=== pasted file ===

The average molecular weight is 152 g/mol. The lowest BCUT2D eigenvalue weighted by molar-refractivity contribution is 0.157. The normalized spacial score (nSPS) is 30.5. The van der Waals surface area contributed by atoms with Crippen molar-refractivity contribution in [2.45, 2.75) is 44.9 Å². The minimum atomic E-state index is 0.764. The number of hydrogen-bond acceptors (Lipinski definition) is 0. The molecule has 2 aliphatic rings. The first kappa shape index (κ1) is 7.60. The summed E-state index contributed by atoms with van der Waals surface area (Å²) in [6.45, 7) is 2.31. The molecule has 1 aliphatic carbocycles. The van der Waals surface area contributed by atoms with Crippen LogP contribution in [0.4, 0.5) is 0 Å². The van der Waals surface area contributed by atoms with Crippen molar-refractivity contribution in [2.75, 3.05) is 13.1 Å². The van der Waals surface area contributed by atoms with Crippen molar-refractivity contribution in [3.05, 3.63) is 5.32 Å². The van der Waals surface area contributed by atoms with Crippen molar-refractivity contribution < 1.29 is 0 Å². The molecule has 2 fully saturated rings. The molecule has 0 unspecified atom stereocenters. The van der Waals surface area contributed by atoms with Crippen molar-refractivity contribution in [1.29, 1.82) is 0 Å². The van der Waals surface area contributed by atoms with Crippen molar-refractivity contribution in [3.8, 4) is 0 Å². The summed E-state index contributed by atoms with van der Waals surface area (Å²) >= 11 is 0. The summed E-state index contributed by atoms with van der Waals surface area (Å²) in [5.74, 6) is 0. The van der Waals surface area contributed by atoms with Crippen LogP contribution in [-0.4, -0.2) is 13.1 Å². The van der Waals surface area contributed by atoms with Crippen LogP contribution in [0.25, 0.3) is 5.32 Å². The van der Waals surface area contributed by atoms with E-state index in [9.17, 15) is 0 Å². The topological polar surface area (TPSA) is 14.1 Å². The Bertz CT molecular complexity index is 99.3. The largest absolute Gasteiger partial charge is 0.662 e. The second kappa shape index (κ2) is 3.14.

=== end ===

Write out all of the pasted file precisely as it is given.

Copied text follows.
The average molecular weight is 152 g/mol. The lowest BCUT2D eigenvalue weighted by molar-refractivity contribution is 0.157. The normalized spacial score (nSPS) is 30.5. The van der Waals surface area contributed by atoms with Crippen molar-refractivity contribution in [2.45, 2.75) is 44.9 Å². The minimum atomic E-state index is 0.764. The number of hydrogen-bond acceptors (Lipinski definition) is 0. The molecule has 2 aliphatic rings. The first kappa shape index (κ1) is 7.60. The summed E-state index contributed by atoms with van der Waals surface area (Å²) in [6.45, 7) is 2.31. The molecule has 1 aliphatic carbocycles. The van der Waals surface area contributed by atoms with Crippen LogP contribution in [0.4, 0.5) is 0 Å². The van der Waals surface area contributed by atoms with Crippen molar-refractivity contribution in [2.75, 3.05) is 13.1 Å². The van der Waals surface area contributed by atoms with Crippen molar-refractivity contribution in [3.05, 3.63) is 5.32 Å². The van der Waals surface area contributed by atoms with Crippen molar-refractivity contribution < 1.29 is 0 Å². The molecule has 2 fully saturated rings. The molecule has 0 unspecified atom stereocenters. The van der Waals surface area contributed by atoms with Crippen molar-refractivity contribution in [1.29, 1.82) is 0 Å². The van der Waals surface area contributed by atoms with Crippen molar-refractivity contribution in [3.8, 4) is 0 Å². The summed E-state index contributed by atoms with van der Waals surface area (Å²) >= 11 is 0. The summed E-state index contributed by atoms with van der Waals surface area (Å²) in [5.74, 6) is 0. The van der Waals surface area contributed by atoms with Crippen LogP contribution in [-0.4, -0.2) is 13.1 Å². The van der Waals surface area contributed by atoms with Crippen LogP contribution in [0.25, 0.3) is 5.32 Å². The van der Waals surface area contributed by atoms with E-state index in [9.17, 15) is 0 Å². The topological polar surface area (TPSA) is 14.1 Å². The Bertz CT molecular complexity index is 99.3. The largest absolute Gasteiger partial charge is 0.662 e. The second kappa shape index (κ2) is 3.14.